Those who were fans of the original "Kojak" series or who have been discovering it anew on DVD thanks to the recent (and long overdue) release of S2 should be forewarned that if they ever come across this TV-movie, the first of the post-series Kojak movies, they will see almost none of what made the series fun. Basically, what has happened is the character of Kojak has been shoehorned into a thin story that has almost nothing in the way of police process but is just an excuse to dramatize the highly suspect arguments of author John Loftus (who I might add has also written some dubious and thoroughly discredited junk trying to link the Bush family to the Nazi regime) about the Americans smuggling in Nazi criminals from Russia after the war. And to bring about this, Telly Savalas has basically been told to forget about playing Kojak the way we always enjoyed watching him (we don't even so much as get one scene of him with a lollipop!). Instead, Kojak is the mouthpiece for some pretentious speech making about America disgracing itself and covering up etc. etc. that frankly comes off as irritating in the extreme. Even though brother George Savalas is back as Detective Stavros (he died not long after this was made), and Detectives Rizzo and Saperstein are still around there's none of the old sense of great camaraderie that existed in the original inside the station that made watching Kojak fun. Dan Frazer as Captain McNeil shows up only in one scene and it's not clear what his position is in the department now since he's no longer Captain at Manhattan South. He's only there for Kojak to vent at.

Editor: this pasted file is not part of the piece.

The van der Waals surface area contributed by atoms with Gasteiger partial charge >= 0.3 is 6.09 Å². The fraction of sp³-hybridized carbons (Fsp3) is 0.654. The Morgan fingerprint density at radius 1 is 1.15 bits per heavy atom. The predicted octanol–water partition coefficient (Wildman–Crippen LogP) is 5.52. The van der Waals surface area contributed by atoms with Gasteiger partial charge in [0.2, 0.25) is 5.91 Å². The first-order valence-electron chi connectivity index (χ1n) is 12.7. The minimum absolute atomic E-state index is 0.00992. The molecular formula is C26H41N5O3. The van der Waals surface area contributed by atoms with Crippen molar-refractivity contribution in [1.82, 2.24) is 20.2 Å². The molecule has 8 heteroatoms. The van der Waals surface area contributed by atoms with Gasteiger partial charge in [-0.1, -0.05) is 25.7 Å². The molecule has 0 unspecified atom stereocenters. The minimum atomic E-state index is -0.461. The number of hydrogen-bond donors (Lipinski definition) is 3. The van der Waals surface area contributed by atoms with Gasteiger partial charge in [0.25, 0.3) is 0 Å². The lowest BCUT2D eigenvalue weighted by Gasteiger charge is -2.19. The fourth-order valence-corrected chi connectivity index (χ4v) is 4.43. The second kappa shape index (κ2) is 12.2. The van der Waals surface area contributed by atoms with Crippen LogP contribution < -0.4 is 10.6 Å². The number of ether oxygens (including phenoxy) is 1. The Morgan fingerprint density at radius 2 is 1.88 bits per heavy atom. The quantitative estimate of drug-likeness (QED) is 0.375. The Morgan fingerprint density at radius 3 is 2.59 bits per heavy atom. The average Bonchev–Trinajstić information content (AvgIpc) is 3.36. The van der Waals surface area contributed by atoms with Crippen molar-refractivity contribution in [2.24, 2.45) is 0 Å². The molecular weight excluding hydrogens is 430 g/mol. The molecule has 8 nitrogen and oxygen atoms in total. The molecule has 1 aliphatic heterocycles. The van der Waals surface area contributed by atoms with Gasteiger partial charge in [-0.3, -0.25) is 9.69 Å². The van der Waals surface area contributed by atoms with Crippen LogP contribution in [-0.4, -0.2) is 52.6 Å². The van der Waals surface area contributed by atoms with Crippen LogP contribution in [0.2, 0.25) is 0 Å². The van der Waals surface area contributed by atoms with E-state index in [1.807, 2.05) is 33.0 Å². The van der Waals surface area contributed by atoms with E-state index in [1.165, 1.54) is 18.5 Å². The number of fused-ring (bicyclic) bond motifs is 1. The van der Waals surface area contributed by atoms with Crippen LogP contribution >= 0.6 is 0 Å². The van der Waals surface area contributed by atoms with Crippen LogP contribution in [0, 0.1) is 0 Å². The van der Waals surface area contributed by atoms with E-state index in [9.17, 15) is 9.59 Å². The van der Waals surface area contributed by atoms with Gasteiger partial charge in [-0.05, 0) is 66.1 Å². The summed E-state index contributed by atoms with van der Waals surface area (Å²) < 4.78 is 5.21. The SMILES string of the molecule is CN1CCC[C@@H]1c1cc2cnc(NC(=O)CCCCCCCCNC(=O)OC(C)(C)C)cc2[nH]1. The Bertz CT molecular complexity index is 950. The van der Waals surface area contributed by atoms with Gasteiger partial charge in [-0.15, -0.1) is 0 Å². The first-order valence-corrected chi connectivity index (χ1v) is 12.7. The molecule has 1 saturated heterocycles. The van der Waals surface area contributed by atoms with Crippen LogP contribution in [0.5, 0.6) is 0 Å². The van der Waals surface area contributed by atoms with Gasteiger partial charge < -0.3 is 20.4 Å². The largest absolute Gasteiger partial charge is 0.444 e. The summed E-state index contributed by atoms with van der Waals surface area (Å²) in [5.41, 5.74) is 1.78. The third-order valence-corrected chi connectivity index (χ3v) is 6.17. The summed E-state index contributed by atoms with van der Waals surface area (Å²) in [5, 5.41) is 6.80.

As for the plot....there were more inconsistencies than I could count. It's predictable from the beginning who the killer is yet for some reason they try to manufacture "suspense" out of this. Then we get an implausible climactic confrontation between the killer and his final target that makes no logical sense whatsoever except to give us the contrivance of a final scene in an interesting locale with Kojak and his new partner Lustig (a stand-in for Crocker, since Kevin Dobson was by now busy with "Knots Landing") situated far back. The pretentiousness to promote dubious scholarship was bad enough, but they couldn't even give us a decent Kojak story in the process (toss in an awful 80s synth score that gets annoying after awhile and it only makes the viewing experience more painful). I love ya Kojak, baby, but not in this silly mess.

8 out of 11 people found the following review useful:
A Pretentious Misfire, 25 May 2008
5/10